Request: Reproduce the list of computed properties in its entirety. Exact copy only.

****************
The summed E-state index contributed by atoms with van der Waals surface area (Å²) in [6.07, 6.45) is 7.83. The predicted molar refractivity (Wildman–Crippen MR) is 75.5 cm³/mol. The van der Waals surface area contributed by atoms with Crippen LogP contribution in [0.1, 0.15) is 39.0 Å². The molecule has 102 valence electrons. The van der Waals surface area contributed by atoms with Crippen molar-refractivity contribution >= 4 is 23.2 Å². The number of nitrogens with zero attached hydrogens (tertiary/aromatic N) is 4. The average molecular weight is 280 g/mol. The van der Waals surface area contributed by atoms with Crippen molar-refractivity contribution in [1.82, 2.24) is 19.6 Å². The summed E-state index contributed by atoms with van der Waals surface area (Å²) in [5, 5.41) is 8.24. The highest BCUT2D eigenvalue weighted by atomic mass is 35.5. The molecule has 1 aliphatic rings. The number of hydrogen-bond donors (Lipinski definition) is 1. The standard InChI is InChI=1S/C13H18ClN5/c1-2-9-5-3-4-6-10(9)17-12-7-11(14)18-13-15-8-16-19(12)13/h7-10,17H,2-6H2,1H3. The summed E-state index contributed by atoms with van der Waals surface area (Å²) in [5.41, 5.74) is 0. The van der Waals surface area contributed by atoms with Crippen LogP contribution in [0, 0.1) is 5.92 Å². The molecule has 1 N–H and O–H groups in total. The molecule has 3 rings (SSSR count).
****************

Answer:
The summed E-state index contributed by atoms with van der Waals surface area (Å²) in [6.07, 6.45) is 7.83. The predicted molar refractivity (Wildman–Crippen MR) is 75.5 cm³/mol. The van der Waals surface area contributed by atoms with Crippen LogP contribution in [0.1, 0.15) is 39.0 Å². The molecule has 102 valence electrons. The van der Waals surface area contributed by atoms with Crippen molar-refractivity contribution >= 4 is 23.2 Å². The number of nitrogens with zero attached hydrogens (tertiary/aromatic N) is 4. The average molecular weight is 280 g/mol. The van der Waals surface area contributed by atoms with Crippen molar-refractivity contribution in [1.82, 2.24) is 19.6 Å². The summed E-state index contributed by atoms with van der Waals surface area (Å²) in [5, 5.41) is 8.24. The highest BCUT2D eigenvalue weighted by atomic mass is 35.5. The molecule has 1 aliphatic rings. The number of hydrogen-bond donors (Lipinski definition) is 1. The standard InChI is InChI=1S/C13H18ClN5/c1-2-9-5-3-4-6-10(9)17-12-7-11(14)18-13-15-8-16-19(12)13/h7-10,17H,2-6H2,1H3. The summed E-state index contributed by atoms with van der Waals surface area (Å²) in [5.41, 5.74) is 0. The van der Waals surface area contributed by atoms with Crippen LogP contribution in [0, 0.1) is 5.92 Å². The molecule has 1 N–H and O–H groups in total. The molecule has 3 rings (SSSR count).